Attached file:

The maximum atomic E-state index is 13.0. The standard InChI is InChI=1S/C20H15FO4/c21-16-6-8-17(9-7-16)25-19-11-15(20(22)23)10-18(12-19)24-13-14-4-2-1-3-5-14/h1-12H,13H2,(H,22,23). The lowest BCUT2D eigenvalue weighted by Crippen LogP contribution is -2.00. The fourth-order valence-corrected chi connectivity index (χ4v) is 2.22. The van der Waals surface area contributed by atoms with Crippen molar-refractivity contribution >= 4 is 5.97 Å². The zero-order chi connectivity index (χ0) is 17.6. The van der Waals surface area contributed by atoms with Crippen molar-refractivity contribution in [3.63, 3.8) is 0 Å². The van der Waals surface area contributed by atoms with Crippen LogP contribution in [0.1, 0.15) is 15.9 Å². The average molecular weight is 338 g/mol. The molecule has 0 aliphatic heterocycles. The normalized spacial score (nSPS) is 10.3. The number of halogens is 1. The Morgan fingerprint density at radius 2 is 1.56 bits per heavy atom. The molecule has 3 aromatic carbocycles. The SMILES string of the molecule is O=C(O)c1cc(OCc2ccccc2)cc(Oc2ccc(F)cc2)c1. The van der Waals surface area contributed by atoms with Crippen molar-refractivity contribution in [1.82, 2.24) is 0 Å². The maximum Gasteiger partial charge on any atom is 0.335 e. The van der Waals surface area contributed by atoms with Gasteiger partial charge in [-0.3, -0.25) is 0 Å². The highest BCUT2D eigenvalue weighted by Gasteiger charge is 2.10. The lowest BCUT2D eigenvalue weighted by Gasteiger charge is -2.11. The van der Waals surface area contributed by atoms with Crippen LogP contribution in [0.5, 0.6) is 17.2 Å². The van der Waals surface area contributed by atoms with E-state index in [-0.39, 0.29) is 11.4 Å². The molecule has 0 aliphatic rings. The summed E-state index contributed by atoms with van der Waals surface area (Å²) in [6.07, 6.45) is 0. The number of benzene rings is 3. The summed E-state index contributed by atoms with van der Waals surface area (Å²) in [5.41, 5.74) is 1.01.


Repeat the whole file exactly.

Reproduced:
The maximum atomic E-state index is 13.0. The standard InChI is InChI=1S/C20H15FO4/c21-16-6-8-17(9-7-16)25-19-11-15(20(22)23)10-18(12-19)24-13-14-4-2-1-3-5-14/h1-12H,13H2,(H,22,23). The lowest BCUT2D eigenvalue weighted by Crippen LogP contribution is -2.00. The fourth-order valence-corrected chi connectivity index (χ4v) is 2.22. The van der Waals surface area contributed by atoms with Crippen molar-refractivity contribution >= 4 is 5.97 Å². The zero-order chi connectivity index (χ0) is 17.6. The van der Waals surface area contributed by atoms with Crippen molar-refractivity contribution in [3.63, 3.8) is 0 Å². The van der Waals surface area contributed by atoms with Crippen LogP contribution in [0.1, 0.15) is 15.9 Å². The average molecular weight is 338 g/mol. The molecule has 0 aliphatic heterocycles. The normalized spacial score (nSPS) is 10.3. The number of halogens is 1. The Morgan fingerprint density at radius 2 is 1.56 bits per heavy atom. The molecule has 3 aromatic carbocycles. The SMILES string of the molecule is O=C(O)c1cc(OCc2ccccc2)cc(Oc2ccc(F)cc2)c1. The van der Waals surface area contributed by atoms with Crippen molar-refractivity contribution in [1.82, 2.24) is 0 Å². The maximum Gasteiger partial charge on any atom is 0.335 e. The van der Waals surface area contributed by atoms with Gasteiger partial charge in [-0.3, -0.25) is 0 Å². The highest BCUT2D eigenvalue weighted by Gasteiger charge is 2.10. The lowest BCUT2D eigenvalue weighted by Gasteiger charge is -2.11. The van der Waals surface area contributed by atoms with Crippen LogP contribution in [0.5, 0.6) is 17.2 Å². The van der Waals surface area contributed by atoms with E-state index in [-0.39, 0.29) is 11.4 Å². The molecule has 0 aliphatic rings. The summed E-state index contributed by atoms with van der Waals surface area (Å²) in [6.07, 6.45) is 0. The number of benzene rings is 3. The summed E-state index contributed by atoms with van der Waals surface area (Å²) in [5.41, 5.74) is 1.01.